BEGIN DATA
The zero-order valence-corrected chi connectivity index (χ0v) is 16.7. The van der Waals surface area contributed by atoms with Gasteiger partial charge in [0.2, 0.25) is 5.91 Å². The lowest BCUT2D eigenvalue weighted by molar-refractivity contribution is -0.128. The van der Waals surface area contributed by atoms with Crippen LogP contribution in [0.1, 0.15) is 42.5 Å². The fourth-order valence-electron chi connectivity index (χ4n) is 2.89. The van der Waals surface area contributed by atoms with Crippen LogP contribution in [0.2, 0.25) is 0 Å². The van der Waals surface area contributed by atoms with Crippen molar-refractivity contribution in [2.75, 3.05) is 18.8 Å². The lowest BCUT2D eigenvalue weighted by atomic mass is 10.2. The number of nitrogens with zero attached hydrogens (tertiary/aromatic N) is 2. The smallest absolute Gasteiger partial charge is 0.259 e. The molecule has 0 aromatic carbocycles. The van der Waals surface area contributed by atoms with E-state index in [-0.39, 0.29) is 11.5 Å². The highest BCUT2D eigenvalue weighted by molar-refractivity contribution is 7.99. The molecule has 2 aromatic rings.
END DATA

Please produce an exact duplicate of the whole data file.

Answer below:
The zero-order valence-corrected chi connectivity index (χ0v) is 16.7. The van der Waals surface area contributed by atoms with Gasteiger partial charge in [0.2, 0.25) is 5.91 Å². The lowest BCUT2D eigenvalue weighted by molar-refractivity contribution is -0.128. The van der Waals surface area contributed by atoms with Crippen LogP contribution in [0.1, 0.15) is 42.5 Å². The fourth-order valence-electron chi connectivity index (χ4n) is 2.89. The van der Waals surface area contributed by atoms with Crippen LogP contribution in [0.2, 0.25) is 0 Å². The van der Waals surface area contributed by atoms with Crippen molar-refractivity contribution in [2.75, 3.05) is 18.8 Å². The lowest BCUT2D eigenvalue weighted by atomic mass is 10.2. The number of nitrogens with zero attached hydrogens (tertiary/aromatic N) is 2. The smallest absolute Gasteiger partial charge is 0.259 e. The molecule has 0 aromatic carbocycles. The van der Waals surface area contributed by atoms with E-state index in [-0.39, 0.29) is 11.5 Å². The highest BCUT2D eigenvalue weighted by molar-refractivity contribution is 7.99. The molecule has 2 aromatic rings.